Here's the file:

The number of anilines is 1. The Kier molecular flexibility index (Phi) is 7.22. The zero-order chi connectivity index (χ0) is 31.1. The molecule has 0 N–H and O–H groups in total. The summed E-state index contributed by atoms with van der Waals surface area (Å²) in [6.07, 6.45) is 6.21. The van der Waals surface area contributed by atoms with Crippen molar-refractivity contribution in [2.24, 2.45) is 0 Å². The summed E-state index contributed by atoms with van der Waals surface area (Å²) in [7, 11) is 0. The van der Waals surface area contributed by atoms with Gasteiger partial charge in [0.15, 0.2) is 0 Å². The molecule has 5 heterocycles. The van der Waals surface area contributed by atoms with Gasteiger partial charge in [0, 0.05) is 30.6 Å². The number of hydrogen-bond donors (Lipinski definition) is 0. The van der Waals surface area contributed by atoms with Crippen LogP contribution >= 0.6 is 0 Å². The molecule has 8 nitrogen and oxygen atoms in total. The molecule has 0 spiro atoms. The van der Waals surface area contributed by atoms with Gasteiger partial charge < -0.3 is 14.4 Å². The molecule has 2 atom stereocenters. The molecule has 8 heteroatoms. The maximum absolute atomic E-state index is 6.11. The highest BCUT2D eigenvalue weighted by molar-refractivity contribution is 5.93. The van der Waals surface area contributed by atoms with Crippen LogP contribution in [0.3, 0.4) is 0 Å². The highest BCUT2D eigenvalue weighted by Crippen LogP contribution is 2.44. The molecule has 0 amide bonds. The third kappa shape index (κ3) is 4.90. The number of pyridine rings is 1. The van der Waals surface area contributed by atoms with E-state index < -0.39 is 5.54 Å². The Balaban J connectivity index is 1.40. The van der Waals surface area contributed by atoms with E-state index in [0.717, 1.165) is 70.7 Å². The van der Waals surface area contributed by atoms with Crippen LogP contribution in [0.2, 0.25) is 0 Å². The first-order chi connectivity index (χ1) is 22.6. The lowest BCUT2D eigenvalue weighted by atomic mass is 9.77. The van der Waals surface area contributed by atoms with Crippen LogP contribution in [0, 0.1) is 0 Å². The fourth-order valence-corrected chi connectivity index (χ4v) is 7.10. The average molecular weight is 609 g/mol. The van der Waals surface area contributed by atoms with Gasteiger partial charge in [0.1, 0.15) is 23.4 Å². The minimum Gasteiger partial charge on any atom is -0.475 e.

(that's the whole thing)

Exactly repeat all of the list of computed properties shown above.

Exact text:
The number of anilines is 1. The Kier molecular flexibility index (Phi) is 7.22. The zero-order chi connectivity index (χ0) is 31.1. The molecule has 0 N–H and O–H groups in total. The summed E-state index contributed by atoms with van der Waals surface area (Å²) in [6.07, 6.45) is 6.21. The van der Waals surface area contributed by atoms with Crippen molar-refractivity contribution in [2.24, 2.45) is 0 Å². The summed E-state index contributed by atoms with van der Waals surface area (Å²) in [7, 11) is 0. The van der Waals surface area contributed by atoms with Gasteiger partial charge in [0.15, 0.2) is 0 Å². The molecule has 5 heterocycles. The van der Waals surface area contributed by atoms with Gasteiger partial charge in [0, 0.05) is 30.6 Å². The number of hydrogen-bond donors (Lipinski definition) is 0. The van der Waals surface area contributed by atoms with Crippen LogP contribution >= 0.6 is 0 Å². The molecule has 8 nitrogen and oxygen atoms in total. The molecule has 0 spiro atoms. The van der Waals surface area contributed by atoms with Gasteiger partial charge < -0.3 is 14.4 Å². The molecule has 2 atom stereocenters. The molecule has 8 heteroatoms. The maximum absolute atomic E-state index is 6.11. The highest BCUT2D eigenvalue weighted by molar-refractivity contribution is 5.93. The van der Waals surface area contributed by atoms with Crippen LogP contribution in [0.3, 0.4) is 0 Å². The highest BCUT2D eigenvalue weighted by Crippen LogP contribution is 2.44. The molecule has 0 amide bonds. The third kappa shape index (κ3) is 4.90. The number of pyridine rings is 1. The van der Waals surface area contributed by atoms with E-state index < -0.39 is 5.54 Å². The Balaban J connectivity index is 1.40. The van der Waals surface area contributed by atoms with E-state index in [0.717, 1.165) is 70.7 Å². The van der Waals surface area contributed by atoms with Crippen LogP contribution in [0.2, 0.25) is 0 Å². The first-order chi connectivity index (χ1) is 22.6. The lowest BCUT2D eigenvalue weighted by atomic mass is 9.77. The van der Waals surface area contributed by atoms with Crippen LogP contribution in [0, 0.1) is 0 Å². The fourth-order valence-corrected chi connectivity index (χ4v) is 7.10. The average molecular weight is 609 g/mol. The van der Waals surface area contributed by atoms with Gasteiger partial charge in [0.1, 0.15) is 23.4 Å². The minimum Gasteiger partial charge on any atom is -0.475 e.